UNISON loses court battle against Employment Tribunal Fees in England and Wales – but Scotland decides to abolish them!

Employment tribunal fees were introduced in July 2013 and have been the subject of controversy ever since due to the huge drop in claims now being made. (For more information and statistics relating to the drop in claims see our September 2014 blog (https://www.morrlaw.com/employment-tribunal-fees-update-2/)

Following our June 2015 blog (https://www.morrlaw.com/tribunal-fees-back-on-the-agenda/) we can confirm that the Court of Appeal has now dismissed the Unison challenge.  The Judge stated that the evidence was not good enough as it showed only a decline in claims and not evidence of typical financial circumstances of individuals bringing claims.  The Judge in the case did hint at the Government’s promise to review the fees regime and that the level of fees should perhaps be reviewed.

There is no news as yet on the promised Government review of the tribunal fees regime which we reported in our last blog.

In the meantime the Scottish government has this week confirmed its intention to scrap Tribunal fees in Scotland.  It did not comment on the reasons for the decision merely stating that it will ‘consult on the shape of services that can best support people’s access to employment justice as part of the transfer of the powers for Employment Tribunals to Scotland’.  This suggests that it may replace the current system with a new system.  We will not know for some time as no changes can be made until the Scotland Bill comes into force giving Scottish Parliament increased powers.  This is not expected until March 2016.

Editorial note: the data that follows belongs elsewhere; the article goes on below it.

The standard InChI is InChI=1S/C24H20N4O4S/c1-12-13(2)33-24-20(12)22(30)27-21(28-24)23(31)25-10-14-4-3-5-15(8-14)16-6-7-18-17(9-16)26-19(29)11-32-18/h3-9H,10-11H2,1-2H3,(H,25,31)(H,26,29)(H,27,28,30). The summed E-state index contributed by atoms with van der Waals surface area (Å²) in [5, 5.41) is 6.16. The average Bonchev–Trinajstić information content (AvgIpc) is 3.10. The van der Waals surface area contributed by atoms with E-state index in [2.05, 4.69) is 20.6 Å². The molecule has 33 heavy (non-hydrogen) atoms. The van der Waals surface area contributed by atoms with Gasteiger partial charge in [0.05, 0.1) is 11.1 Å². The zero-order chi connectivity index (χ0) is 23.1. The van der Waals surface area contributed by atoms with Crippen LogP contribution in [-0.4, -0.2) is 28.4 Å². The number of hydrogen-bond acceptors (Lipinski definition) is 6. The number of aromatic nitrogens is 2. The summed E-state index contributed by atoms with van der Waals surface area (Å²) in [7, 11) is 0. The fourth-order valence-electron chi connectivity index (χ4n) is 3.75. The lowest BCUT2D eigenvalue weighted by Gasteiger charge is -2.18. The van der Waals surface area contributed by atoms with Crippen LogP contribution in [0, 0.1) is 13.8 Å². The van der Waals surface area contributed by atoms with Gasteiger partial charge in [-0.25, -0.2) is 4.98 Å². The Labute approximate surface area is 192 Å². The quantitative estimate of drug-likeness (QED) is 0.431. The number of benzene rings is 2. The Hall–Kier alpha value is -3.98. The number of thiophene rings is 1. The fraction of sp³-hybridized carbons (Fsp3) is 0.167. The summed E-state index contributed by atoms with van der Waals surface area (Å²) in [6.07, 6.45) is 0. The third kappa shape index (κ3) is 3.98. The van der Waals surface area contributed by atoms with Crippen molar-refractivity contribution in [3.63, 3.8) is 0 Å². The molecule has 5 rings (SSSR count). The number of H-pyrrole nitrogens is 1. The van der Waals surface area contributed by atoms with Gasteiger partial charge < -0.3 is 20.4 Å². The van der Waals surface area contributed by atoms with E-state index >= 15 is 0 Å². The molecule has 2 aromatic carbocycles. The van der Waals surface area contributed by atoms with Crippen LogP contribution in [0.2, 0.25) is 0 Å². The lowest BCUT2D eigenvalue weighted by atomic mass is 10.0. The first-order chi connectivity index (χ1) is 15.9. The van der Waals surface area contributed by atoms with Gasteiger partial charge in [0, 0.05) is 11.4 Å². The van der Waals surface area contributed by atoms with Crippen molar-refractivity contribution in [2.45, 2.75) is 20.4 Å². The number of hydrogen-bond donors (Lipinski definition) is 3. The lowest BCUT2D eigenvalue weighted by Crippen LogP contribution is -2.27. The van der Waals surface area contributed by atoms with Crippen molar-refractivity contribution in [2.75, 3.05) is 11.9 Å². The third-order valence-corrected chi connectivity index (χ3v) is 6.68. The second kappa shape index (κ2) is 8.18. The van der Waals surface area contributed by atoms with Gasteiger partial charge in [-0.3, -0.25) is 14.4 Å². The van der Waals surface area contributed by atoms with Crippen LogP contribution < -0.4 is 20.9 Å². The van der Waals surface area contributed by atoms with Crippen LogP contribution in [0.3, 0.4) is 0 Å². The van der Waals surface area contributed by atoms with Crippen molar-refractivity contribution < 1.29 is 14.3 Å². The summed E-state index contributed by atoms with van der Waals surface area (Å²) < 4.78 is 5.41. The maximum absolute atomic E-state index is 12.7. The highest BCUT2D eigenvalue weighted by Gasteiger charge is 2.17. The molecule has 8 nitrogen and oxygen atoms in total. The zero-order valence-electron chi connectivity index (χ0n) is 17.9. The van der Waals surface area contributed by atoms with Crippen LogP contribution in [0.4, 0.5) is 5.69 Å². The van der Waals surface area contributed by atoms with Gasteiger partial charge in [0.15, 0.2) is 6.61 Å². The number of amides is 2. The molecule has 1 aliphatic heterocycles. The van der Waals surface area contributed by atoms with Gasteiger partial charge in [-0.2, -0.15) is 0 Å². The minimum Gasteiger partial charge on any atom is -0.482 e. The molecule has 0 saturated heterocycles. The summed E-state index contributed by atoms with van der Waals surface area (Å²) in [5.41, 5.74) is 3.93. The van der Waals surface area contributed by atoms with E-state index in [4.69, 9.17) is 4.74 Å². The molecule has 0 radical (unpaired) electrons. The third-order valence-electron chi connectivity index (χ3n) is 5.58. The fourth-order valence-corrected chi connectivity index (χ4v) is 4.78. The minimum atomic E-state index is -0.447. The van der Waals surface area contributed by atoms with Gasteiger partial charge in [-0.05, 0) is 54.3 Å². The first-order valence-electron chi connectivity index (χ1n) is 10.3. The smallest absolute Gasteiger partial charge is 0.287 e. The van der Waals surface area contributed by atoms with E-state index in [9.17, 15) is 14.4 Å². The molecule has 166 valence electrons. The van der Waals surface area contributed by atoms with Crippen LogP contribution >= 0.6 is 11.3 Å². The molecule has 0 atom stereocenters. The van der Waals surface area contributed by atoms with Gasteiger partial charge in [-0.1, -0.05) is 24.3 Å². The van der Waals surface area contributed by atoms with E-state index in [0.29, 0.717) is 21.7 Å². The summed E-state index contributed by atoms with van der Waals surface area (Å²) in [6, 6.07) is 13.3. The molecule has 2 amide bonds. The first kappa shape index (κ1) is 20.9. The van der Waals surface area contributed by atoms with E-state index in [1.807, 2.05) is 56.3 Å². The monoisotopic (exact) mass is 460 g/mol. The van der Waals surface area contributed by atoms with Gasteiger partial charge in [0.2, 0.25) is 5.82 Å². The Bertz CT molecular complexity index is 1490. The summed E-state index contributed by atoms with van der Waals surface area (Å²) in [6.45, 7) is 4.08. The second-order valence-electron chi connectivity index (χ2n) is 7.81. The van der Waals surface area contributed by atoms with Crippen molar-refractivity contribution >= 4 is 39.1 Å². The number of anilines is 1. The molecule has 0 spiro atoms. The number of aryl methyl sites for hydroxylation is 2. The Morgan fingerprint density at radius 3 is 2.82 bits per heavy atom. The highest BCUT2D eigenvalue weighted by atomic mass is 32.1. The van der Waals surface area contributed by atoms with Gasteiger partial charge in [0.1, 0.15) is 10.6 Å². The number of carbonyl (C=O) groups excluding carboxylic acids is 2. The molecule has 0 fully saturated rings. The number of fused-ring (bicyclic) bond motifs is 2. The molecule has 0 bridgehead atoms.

This announcement will be of interest to employers with premises in Scotland as the risk is that not only employees based in Scotland but also those working in England or Wales will be eligible to file tribunal claims, at no cost, in Scotland.

We do not know when (or whether) the Government will be revising the fees regime but it will no doubt be looking over the border with interest to see if there is a significant increase in the number of tribunal claims in Scotland after fees are abolished.

This is not the end of the story for Tribunal fees in England or Scotland, so watch this space for developments…….

If you have any legal questions arising from an employment or an employment tribunal claim, please do not hesitate to contact a member of our employment team.



Although correct at the time of publication, the contents of this newsletter/blog are intended for general information purposes only and shall not be deemed to be, or constitute, legal advice. We cannot accept responsibility for any loss as a result of acts or omissions taken in respect of this article. Please contact us for the latest legal position.

Back to listing
Print Share